Jonathan Michael Dillon
Mr. Dillon is Senior Project Executive, Planner, and Researcher, for CHARLESMATZ integrating digital technologies and workflows, as well as Founding Member of Crucible Press. He maintains, explores and expands the critical tradition and approach within the practice. His book, Concrete Perception, for the Press, locates the discursive and built lineage of sculptor Gordon Matta-Clark within a disruptive architectural history, rooted in an alternate form of modernism where perception and conception overlap.
Past and on-going projects include a study of autonomy in architecture developed from the writings of Georges Bataille; The Idea of North – a research project on operative geometry in both the composition and analysis of Baroque and Renaissance architecture and about the role of the drawn and the textual diagram in the writings of architectural historians; and Point Cloud Light – an evaluation of the aims and imperatives of earth artists in light of developing digital, scanning, and data-driven modalities of representation and our contemporary, dominant discourse of sustainability. Previously as an intern, at Eisenman Architects, he participated in the development of the Staten Island Institute of Arts and Sciences, the Arizona Cardinals Stadium, the IIT Student Center, and the Berlin Monument to the Murdered Jews. Working with architect and developer Ronald Castellano, with David Jay Weiner Architects, and with interior designers Stephen Sills and James Huniford, Mr. Dillon has assisted in multiple interior renovations and residential conversions of New York City landmarks such as The Forward Building and 15 Madison Square North. He helped with the coordination and planning of David Jay Weiner’s Quail Ridge House and Yokum Pond Residence, both modern, family residences in upstate New York.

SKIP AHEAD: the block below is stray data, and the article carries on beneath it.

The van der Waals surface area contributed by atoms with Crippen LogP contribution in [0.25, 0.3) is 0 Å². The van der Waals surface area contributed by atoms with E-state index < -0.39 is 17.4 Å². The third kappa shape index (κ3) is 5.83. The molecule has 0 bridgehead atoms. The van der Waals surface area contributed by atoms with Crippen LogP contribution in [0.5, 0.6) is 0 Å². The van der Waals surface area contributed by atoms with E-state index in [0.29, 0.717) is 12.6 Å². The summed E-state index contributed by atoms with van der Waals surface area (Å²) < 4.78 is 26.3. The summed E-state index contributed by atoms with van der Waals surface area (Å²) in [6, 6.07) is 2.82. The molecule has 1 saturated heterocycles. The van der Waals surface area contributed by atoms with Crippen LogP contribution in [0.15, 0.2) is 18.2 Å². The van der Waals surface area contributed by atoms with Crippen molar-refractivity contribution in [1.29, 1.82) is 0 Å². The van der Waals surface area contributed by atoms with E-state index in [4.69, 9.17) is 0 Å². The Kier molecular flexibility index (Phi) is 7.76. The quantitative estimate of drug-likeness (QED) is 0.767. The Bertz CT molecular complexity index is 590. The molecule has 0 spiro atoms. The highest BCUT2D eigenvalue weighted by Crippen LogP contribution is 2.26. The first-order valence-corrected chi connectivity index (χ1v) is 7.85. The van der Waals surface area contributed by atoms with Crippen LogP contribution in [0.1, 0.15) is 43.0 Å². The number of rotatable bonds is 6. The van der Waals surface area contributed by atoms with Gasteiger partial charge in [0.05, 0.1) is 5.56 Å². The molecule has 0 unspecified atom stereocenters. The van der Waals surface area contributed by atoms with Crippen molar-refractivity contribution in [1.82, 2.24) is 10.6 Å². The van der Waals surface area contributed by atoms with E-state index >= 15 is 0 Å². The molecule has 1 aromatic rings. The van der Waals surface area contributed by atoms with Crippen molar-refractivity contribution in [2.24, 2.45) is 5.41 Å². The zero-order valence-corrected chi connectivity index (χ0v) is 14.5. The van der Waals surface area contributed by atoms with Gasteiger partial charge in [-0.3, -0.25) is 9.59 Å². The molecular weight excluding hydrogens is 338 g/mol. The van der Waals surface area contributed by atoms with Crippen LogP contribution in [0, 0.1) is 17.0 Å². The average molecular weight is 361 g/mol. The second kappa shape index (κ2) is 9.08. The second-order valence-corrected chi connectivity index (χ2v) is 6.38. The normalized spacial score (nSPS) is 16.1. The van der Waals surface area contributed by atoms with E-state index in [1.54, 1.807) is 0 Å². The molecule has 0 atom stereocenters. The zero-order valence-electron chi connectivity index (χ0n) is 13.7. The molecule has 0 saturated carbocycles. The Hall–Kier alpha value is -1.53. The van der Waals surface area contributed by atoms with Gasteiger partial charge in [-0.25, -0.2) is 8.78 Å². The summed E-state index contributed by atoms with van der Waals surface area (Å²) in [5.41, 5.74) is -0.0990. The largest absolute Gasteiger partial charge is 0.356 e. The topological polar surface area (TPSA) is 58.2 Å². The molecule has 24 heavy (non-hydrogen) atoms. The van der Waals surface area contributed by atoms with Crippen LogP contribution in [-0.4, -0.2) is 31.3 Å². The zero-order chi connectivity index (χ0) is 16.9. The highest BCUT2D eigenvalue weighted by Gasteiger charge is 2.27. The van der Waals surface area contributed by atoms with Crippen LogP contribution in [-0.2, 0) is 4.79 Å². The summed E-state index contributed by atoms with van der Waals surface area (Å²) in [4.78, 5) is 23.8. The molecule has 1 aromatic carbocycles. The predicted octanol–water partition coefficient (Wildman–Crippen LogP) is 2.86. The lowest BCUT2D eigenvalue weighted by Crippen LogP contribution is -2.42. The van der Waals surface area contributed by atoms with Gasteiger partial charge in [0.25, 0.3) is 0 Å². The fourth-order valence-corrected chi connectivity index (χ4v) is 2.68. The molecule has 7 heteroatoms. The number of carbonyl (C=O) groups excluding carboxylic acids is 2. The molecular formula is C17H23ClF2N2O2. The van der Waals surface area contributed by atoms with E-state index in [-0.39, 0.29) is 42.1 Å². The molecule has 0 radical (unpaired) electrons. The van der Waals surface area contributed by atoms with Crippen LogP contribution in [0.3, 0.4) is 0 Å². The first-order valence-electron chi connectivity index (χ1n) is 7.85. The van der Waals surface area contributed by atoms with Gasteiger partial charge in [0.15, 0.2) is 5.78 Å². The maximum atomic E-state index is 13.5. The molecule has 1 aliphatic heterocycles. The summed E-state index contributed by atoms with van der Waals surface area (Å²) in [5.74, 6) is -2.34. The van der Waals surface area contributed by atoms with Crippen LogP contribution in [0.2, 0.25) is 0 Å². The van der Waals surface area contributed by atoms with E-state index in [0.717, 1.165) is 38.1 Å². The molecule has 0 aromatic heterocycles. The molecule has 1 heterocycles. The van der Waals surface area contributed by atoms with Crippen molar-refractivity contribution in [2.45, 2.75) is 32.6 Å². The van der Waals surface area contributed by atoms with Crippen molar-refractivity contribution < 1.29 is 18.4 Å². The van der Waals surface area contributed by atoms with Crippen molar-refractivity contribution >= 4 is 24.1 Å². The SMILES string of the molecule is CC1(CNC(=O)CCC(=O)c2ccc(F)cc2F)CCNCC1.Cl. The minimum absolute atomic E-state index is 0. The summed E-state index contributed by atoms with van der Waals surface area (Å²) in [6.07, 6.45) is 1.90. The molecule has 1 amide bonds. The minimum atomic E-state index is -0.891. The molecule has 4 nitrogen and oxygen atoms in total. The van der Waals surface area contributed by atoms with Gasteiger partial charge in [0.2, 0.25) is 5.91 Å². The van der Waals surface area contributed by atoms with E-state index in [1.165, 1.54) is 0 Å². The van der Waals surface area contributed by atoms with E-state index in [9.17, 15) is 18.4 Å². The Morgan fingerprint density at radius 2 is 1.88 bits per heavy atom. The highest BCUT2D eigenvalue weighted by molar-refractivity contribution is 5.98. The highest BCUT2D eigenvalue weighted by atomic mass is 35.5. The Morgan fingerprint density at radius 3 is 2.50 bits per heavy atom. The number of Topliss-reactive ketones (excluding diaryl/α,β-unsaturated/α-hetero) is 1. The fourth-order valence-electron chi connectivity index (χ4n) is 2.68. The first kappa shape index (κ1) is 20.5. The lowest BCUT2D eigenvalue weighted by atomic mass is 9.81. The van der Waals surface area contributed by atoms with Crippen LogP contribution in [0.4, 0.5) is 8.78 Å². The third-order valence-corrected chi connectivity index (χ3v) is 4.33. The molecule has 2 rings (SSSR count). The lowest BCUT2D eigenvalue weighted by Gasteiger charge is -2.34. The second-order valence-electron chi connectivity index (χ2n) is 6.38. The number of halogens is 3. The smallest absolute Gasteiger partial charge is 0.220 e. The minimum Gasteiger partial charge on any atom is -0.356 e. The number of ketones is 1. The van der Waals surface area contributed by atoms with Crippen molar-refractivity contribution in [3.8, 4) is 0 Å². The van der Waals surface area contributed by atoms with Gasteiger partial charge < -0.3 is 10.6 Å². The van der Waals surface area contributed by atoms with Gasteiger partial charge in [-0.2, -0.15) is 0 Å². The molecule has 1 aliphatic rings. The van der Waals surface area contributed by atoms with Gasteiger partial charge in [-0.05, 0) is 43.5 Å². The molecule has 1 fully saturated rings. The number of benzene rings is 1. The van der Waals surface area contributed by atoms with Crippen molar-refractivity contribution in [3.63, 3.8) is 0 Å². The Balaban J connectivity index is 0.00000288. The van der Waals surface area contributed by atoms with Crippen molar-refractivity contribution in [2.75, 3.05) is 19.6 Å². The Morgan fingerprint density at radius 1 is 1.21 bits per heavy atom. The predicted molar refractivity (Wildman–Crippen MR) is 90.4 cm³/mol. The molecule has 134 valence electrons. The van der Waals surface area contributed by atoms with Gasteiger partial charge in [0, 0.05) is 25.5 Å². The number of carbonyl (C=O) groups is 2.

Mr. Dillon is a graduate of Princeton University and the Cooper Union for the Advancement of Science and Art. He has been an instructor at the New York Institute of Technology, where he taught core design courses, hand, and computer-aided drawing, and lectured on the history of architecture.